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Figure 2. HU induces cytokinesis arrest in Schizosaccharomyces pombe erg11-1 mutant. (A) unlike wild type (WT) cells that are arrested in S phase, HU arrests erg11-1 cells in G2/M phase. Cell cycle progression of the wild type and erg11-1 mutant cells cultured in YE6S medium containing 15 mM HU was monitored during the course of incubation at the indicated time points by flow cytometry. Dashed lines indicate the cells with a 2C DNA content. Since most of the S. pombe cell cycle time is at G2 phase, the majority of the logarithmically growing cells (Log) have a 2C DNA content; (B) wild type S. pombe, the checkpoint mutant rad3∆ lacking the sensor protein kinase Rad3 (ortholog of human ATR and Saccharomyces cerevisiae Mec1), and erg11-1 cells were treated with 15 mM HU for 3 h at 30 °C in YE6S medium and then stained with propidium iodide (PI) for genomic DNA and Blankophor for cell wall and the septum. The stained cells were examined under a fluorescent microscope. Arrowheads indicate cells with the “cell untimely torn” or cut phenotype in rad3∆ cells, a strong indicator of aberrant mitosis in HU-treated checkpoint deficient mutants [77]. (This figure is adapted from the reference [21] with permission from The Genetics Society of America).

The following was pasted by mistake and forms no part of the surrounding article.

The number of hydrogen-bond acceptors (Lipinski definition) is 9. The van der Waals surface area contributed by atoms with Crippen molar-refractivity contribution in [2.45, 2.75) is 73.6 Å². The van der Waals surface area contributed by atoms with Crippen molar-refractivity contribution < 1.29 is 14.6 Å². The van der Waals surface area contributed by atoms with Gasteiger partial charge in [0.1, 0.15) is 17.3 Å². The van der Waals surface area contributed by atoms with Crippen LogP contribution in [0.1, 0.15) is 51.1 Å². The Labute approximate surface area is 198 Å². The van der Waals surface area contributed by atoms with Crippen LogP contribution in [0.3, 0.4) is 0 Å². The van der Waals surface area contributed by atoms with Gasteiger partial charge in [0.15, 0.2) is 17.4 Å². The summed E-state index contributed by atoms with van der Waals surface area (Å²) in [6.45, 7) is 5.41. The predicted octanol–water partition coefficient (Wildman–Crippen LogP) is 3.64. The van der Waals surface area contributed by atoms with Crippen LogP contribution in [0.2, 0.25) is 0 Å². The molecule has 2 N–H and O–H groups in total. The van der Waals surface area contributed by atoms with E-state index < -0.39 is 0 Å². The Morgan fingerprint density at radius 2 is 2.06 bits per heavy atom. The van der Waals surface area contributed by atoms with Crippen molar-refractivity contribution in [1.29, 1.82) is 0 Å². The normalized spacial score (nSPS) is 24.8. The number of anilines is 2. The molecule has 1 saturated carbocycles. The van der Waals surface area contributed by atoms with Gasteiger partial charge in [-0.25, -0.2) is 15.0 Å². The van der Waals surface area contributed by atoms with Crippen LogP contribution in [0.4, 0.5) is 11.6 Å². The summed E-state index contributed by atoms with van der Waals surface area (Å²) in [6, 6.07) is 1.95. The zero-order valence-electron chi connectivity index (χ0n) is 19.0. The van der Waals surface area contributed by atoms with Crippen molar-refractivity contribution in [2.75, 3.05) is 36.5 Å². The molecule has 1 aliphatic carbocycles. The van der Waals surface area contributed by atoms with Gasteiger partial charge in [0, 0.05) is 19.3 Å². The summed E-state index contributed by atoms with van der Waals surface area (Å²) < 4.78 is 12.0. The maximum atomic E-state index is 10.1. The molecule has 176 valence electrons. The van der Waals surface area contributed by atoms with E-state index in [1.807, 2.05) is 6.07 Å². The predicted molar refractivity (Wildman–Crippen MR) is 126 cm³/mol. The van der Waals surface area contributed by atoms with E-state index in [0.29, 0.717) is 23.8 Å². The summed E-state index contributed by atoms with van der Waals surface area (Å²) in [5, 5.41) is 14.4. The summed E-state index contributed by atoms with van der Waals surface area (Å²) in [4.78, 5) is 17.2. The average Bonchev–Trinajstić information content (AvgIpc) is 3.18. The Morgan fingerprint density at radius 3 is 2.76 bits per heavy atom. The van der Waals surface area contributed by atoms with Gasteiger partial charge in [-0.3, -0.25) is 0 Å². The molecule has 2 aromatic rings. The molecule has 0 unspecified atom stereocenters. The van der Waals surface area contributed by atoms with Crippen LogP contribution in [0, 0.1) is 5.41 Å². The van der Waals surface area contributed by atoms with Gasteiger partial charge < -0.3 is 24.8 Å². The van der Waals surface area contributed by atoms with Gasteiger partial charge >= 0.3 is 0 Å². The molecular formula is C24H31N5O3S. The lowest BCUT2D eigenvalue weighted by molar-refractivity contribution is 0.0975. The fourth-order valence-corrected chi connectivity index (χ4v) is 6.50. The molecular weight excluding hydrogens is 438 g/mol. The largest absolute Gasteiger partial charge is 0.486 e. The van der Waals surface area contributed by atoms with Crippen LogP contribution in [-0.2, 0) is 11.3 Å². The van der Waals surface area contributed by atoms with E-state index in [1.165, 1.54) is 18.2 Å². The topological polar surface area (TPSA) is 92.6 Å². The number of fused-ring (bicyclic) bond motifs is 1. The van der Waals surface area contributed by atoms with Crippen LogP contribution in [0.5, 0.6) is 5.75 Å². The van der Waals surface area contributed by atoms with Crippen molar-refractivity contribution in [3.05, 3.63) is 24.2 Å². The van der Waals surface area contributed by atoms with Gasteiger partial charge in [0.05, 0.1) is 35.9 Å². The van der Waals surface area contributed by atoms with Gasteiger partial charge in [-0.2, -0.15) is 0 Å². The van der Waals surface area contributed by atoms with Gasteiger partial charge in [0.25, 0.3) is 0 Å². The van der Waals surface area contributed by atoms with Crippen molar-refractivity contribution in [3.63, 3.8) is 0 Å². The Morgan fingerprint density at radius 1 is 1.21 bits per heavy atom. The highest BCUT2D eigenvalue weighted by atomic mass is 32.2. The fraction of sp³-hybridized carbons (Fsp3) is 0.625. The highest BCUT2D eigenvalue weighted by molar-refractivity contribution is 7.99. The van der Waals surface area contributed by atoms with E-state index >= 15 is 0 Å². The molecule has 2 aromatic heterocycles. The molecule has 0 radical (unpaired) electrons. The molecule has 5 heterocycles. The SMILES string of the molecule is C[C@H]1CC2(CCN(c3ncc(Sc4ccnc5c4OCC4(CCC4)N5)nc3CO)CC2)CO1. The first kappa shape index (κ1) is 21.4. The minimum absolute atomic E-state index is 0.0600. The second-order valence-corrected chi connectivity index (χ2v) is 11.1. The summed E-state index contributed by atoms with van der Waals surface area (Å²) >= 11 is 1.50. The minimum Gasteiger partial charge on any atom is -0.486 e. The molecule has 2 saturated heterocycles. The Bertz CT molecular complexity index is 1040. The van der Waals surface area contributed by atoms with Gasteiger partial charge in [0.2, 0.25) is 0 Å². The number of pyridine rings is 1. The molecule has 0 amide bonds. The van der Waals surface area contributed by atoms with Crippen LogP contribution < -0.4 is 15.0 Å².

Figure 2. HU induces cytokinesis arrest in Schizosaccharomyces pombe erg11-1 mutant. (A) unlike wild type (WT) cells that are arrested in S phase, HU arrests erg11-1 cells in G2/M phase. Cell cycle progression of the wild type and erg11-1 mutant cells cultured in YE6S medium containing 15 mM HU was monitored during the course of incubation at the indicated time points by flow cytometry. Dashed lines indicate the cells with a 2C DNA content. Since most of the S. pombe cell cycle time is at G2 phase, the majority of the logarithmically growing cells (Log) have a 2C DNA content; (B) wild type S. pombe, the checkpoint mutant rad3∆ lacking the sensor protein kinase Rad3 (ortholog of human ATR and Saccharomyces cerevisiae Mec1), and erg11-1 cells were treated with 15 mM HU for 3 h at 30 °C in YE6S medium and then stained with propidium iodide (PI) for genomic DNA and Blankophor for cell wall and the septum. The stained cells were examined under a fluorescent microscope. Arrowheads indicate cells with the “cell untimely torn” or cut phenotype in rad3∆ cells, a strong indicator of aberrant mitosis in HU-treated checkpoint deficient mutants [77]. (This figure is adapted from the reference [21] with permission from The Genetics Society of America).